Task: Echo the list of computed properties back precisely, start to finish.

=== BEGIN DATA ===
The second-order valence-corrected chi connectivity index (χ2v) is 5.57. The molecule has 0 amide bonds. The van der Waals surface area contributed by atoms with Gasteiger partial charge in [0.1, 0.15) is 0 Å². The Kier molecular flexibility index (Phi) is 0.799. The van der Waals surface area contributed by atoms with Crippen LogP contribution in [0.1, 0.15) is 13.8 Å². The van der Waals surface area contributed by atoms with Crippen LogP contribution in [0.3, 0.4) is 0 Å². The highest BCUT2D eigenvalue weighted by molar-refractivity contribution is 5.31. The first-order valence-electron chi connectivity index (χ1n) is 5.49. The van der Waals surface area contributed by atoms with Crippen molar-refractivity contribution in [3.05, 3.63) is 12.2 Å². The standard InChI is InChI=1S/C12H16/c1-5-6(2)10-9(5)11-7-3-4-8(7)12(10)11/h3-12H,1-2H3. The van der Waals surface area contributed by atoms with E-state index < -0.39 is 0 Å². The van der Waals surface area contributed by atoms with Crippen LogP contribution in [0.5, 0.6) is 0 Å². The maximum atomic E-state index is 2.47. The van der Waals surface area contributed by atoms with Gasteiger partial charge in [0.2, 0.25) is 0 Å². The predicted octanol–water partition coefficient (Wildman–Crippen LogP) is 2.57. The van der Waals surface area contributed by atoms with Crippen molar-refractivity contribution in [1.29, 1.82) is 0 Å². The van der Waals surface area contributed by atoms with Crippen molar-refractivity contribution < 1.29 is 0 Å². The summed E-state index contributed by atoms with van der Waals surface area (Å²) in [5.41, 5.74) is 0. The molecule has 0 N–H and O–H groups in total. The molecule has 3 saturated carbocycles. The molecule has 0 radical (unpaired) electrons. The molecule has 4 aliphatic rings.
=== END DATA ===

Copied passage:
The second-order valence-corrected chi connectivity index (χ2v) is 5.57. The molecule has 0 amide bonds. The van der Waals surface area contributed by atoms with Gasteiger partial charge in [0.1, 0.15) is 0 Å². The Kier molecular flexibility index (Phi) is 0.799. The van der Waals surface area contributed by atoms with Crippen LogP contribution in [0.1, 0.15) is 13.8 Å². The van der Waals surface area contributed by atoms with Crippen LogP contribution in [0.3, 0.4) is 0 Å². The highest BCUT2D eigenvalue weighted by molar-refractivity contribution is 5.31. The first-order valence-electron chi connectivity index (χ1n) is 5.49. The van der Waals surface area contributed by atoms with Crippen molar-refractivity contribution in [3.05, 3.63) is 12.2 Å². The standard InChI is InChI=1S/C12H16/c1-5-6(2)10-9(5)11-7-3-4-8(7)12(10)11/h3-12H,1-2H3. The van der Waals surface area contributed by atoms with E-state index < -0.39 is 0 Å². The van der Waals surface area contributed by atoms with Crippen LogP contribution in [0.5, 0.6) is 0 Å². The maximum atomic E-state index is 2.47. The van der Waals surface area contributed by atoms with Gasteiger partial charge in [0.2, 0.25) is 0 Å². The predicted octanol–water partition coefficient (Wildman–Crippen LogP) is 2.57. The van der Waals surface area contributed by atoms with Crippen molar-refractivity contribution in [1.29, 1.82) is 0 Å². The van der Waals surface area contributed by atoms with Crippen molar-refractivity contribution < 1.29 is 0 Å². The summed E-state index contributed by atoms with van der Waals surface area (Å²) in [5.41, 5.74) is 0. The molecule has 0 N–H and O–H groups in total. The molecule has 3 saturated carbocycles. The molecule has 0 radical (unpaired) electrons. The molecule has 4 aliphatic rings.